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On the other hand, the signage failed us repeatedly and we lost the trail at least a half dozen times. There is also a large gap at Whitby, where we had to travel on Victoria St., with no shoulder and many whizzing cars.

This is where we are
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We pass the Pickering nuclear plant
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This photo shows the route marker but also seems to indicate that Margaret Attwood has gone into real estate. Maybe she had to drop out as an author after finding out that the Ontario premier has never heard of her.
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Token wind turbine at Pickering nuclear
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Close up they go woosh woosh
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Reassuring?
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I am also an armed responder, two armed
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Views from the trail
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Bridge
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Zillions of houses like this near Ajax
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Natural meadow and the lake
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Forest glade
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Chain broke
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Dodie claimed it was because I insist on cycling rather than pushing on steep hills.
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We entered Darlington Provincial Park off the trail, as it runs by General Motors headquarters near Oshawa.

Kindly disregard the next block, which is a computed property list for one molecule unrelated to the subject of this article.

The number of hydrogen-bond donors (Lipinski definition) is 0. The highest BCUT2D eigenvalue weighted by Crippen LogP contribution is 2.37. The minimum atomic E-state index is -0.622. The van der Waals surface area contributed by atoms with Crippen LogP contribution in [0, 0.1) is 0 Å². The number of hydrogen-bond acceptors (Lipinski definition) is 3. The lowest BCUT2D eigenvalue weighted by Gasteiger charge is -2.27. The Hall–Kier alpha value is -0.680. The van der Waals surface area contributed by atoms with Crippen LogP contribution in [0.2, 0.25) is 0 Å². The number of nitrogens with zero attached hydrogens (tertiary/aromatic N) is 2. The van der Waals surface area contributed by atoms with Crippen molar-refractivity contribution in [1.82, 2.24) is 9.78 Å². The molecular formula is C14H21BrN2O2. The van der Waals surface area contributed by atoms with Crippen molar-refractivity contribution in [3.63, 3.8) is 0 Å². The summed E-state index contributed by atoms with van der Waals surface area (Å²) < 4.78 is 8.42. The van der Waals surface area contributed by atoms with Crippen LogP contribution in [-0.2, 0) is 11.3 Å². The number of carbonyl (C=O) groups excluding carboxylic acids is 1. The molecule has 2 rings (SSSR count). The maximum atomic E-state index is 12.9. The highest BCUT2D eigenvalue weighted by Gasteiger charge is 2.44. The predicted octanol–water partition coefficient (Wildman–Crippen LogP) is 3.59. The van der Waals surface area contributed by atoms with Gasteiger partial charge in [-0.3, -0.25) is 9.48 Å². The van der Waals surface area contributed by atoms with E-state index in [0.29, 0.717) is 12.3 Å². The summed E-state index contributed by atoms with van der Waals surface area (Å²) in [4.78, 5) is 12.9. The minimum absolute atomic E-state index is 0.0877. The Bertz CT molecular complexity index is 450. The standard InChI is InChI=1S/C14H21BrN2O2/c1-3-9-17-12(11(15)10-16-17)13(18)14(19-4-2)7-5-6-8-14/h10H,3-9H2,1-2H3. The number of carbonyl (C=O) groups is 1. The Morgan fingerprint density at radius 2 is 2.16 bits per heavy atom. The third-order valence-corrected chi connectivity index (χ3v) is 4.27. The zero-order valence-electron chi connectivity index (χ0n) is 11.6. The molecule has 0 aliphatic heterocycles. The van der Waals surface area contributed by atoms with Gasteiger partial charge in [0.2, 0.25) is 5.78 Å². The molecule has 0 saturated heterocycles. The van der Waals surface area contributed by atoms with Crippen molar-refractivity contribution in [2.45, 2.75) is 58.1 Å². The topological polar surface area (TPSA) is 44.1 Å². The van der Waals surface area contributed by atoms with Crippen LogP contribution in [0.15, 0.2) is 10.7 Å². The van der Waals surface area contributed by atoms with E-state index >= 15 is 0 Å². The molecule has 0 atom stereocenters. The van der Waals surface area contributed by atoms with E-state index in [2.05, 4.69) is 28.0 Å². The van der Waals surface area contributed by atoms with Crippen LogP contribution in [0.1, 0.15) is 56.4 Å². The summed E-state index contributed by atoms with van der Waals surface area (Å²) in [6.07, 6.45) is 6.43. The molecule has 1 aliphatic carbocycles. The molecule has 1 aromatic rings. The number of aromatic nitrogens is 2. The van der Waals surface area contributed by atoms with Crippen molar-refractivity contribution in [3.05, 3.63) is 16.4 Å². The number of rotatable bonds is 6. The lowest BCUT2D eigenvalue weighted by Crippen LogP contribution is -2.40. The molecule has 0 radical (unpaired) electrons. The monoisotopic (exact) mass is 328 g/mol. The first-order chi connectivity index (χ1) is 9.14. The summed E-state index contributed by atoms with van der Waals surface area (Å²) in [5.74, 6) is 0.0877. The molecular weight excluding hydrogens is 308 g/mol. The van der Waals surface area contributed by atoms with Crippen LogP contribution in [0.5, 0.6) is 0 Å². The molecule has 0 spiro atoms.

GM headquarters, near the Darlington Park entrance
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There was no signage at all (what else is new) and we landed up at a lagoon with a parking lot, where several people are fishing. Rather than hunt up a campground here, we are just going to throw down our tent and collapse. The distance was not great, but today's impediments were moderate heat and humidity and food that makes you weak rather than strong. We do have some medjool dates that Dodie and Marsha found in Little India. A supper of these probably worked for Lawrence of Arabia, so it will work for us!

Just at twilight a ranger came along into the parking lot. We weren't hiding, so he just parked his truck and walked up to tell us we couldn't camp there. We said we were willing to pay the camping fee but were not willing to hunt up and/or pedal to the unsigned mystery campground/office. Because this is Canada, we reached a compromise. The ranger gave me a lift to the office in his truck and a lift back, while allowing us to stay in our unauthorized location. At the office I was fleeced for $36.75, the lowest price they have, which buys a regular customer a totally unserviced place to put a tent. Remind me to never, ever, camp in an Ontario provincial park. It would be much cheaper for what you get to go into a motel!

Today's ride: 69 km (43 miles)
Total: 5,723 km (3,554 miles)